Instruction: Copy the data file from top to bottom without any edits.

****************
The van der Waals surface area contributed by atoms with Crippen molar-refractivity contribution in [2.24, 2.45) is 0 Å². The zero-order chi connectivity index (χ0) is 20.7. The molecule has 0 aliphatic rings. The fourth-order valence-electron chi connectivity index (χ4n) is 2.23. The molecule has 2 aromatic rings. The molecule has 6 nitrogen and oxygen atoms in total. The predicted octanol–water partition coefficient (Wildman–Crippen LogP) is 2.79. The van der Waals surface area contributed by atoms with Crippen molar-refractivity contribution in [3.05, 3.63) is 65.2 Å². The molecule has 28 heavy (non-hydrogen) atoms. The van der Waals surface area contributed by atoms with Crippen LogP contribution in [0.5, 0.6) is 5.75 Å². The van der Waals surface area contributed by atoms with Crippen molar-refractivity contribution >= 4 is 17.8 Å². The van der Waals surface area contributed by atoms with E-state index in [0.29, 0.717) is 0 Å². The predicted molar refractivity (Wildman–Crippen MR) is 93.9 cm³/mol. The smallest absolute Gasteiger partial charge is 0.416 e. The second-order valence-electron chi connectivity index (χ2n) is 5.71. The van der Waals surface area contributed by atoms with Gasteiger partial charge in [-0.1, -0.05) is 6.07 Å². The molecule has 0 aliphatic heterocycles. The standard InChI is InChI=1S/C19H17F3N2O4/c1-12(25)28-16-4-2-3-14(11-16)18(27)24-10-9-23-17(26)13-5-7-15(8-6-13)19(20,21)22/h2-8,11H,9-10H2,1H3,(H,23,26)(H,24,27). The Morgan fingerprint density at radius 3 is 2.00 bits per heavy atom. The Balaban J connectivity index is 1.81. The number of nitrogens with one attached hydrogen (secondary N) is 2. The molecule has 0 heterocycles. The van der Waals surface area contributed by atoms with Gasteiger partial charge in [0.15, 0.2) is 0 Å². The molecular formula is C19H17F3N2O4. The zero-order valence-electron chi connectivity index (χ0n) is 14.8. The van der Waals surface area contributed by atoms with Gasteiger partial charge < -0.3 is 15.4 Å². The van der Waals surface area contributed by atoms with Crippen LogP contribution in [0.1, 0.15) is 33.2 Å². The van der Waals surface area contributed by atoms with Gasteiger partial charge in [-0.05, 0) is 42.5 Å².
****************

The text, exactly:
The van der Waals surface area contributed by atoms with Crippen molar-refractivity contribution in [2.24, 2.45) is 0 Å². The zero-order chi connectivity index (χ0) is 20.7. The molecule has 0 aliphatic rings. The fourth-order valence-electron chi connectivity index (χ4n) is 2.23. The molecule has 2 aromatic rings. The molecule has 6 nitrogen and oxygen atoms in total. The predicted octanol–water partition coefficient (Wildman–Crippen LogP) is 2.79. The van der Waals surface area contributed by atoms with Crippen molar-refractivity contribution in [3.05, 3.63) is 65.2 Å². The molecule has 28 heavy (non-hydrogen) atoms. The van der Waals surface area contributed by atoms with Crippen LogP contribution in [0.5, 0.6) is 5.75 Å². The van der Waals surface area contributed by atoms with Crippen molar-refractivity contribution >= 4 is 17.8 Å². The van der Waals surface area contributed by atoms with E-state index in [0.29, 0.717) is 0 Å². The predicted molar refractivity (Wildman–Crippen MR) is 93.9 cm³/mol. The smallest absolute Gasteiger partial charge is 0.416 e. The second-order valence-electron chi connectivity index (χ2n) is 5.71. The van der Waals surface area contributed by atoms with Gasteiger partial charge in [-0.1, -0.05) is 6.07 Å². The molecule has 0 aliphatic heterocycles. The standard InChI is InChI=1S/C19H17F3N2O4/c1-12(25)28-16-4-2-3-14(11-16)18(27)24-10-9-23-17(26)13-5-7-15(8-6-13)19(20,21)22/h2-8,11H,9-10H2,1H3,(H,23,26)(H,24,27). The Morgan fingerprint density at radius 3 is 2.00 bits per heavy atom. The Balaban J connectivity index is 1.81. The number of nitrogens with one attached hydrogen (secondary N) is 2. The molecule has 0 heterocycles. The van der Waals surface area contributed by atoms with Gasteiger partial charge in [0.15, 0.2) is 0 Å². The molecular formula is C19H17F3N2O4. The zero-order valence-electron chi connectivity index (χ0n) is 14.8. The van der Waals surface area contributed by atoms with Gasteiger partial charge < -0.3 is 15.4 Å². The van der Waals surface area contributed by atoms with Crippen LogP contribution in [0.1, 0.15) is 33.2 Å². The van der Waals surface area contributed by atoms with Gasteiger partial charge in [-0.05, 0) is 42.5 Å².